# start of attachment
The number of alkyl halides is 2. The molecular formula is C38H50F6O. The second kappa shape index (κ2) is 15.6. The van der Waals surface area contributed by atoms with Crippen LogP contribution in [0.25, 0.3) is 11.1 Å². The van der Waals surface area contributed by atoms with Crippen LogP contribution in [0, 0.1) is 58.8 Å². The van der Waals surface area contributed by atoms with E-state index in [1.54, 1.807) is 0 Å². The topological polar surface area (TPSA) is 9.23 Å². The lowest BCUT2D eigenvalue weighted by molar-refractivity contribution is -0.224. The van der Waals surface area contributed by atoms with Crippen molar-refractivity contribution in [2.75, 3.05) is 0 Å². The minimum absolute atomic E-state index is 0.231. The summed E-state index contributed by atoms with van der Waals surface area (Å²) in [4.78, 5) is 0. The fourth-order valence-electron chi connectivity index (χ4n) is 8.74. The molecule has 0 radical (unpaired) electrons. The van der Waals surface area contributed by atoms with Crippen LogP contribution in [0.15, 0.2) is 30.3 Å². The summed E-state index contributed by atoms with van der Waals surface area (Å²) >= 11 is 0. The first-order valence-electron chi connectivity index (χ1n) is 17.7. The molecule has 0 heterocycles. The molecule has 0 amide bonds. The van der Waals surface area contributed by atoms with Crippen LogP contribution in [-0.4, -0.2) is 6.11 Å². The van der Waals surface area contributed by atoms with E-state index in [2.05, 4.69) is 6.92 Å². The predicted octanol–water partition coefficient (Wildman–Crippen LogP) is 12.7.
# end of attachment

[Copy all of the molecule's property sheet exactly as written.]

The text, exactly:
The number of alkyl halides is 2. The molecular formula is C38H50F6O. The second kappa shape index (κ2) is 15.6. The van der Waals surface area contributed by atoms with Crippen LogP contribution in [0.25, 0.3) is 11.1 Å². The van der Waals surface area contributed by atoms with Crippen LogP contribution in [0, 0.1) is 58.8 Å². The van der Waals surface area contributed by atoms with E-state index in [1.54, 1.807) is 0 Å². The topological polar surface area (TPSA) is 9.23 Å². The lowest BCUT2D eigenvalue weighted by molar-refractivity contribution is -0.224. The van der Waals surface area contributed by atoms with Crippen molar-refractivity contribution in [2.75, 3.05) is 0 Å². The minimum absolute atomic E-state index is 0.231. The summed E-state index contributed by atoms with van der Waals surface area (Å²) in [4.78, 5) is 0. The fourth-order valence-electron chi connectivity index (χ4n) is 8.74. The molecule has 0 radical (unpaired) electrons. The van der Waals surface area contributed by atoms with Crippen LogP contribution in [0.15, 0.2) is 30.3 Å². The summed E-state index contributed by atoms with van der Waals surface area (Å²) >= 11 is 0. The first-order valence-electron chi connectivity index (χ1n) is 17.7. The molecule has 0 heterocycles. The molecule has 0 amide bonds. The van der Waals surface area contributed by atoms with Crippen LogP contribution in [-0.4, -0.2) is 6.11 Å². The van der Waals surface area contributed by atoms with E-state index in [2.05, 4.69) is 6.92 Å². The predicted octanol–water partition coefficient (Wildman–Crippen LogP) is 12.7.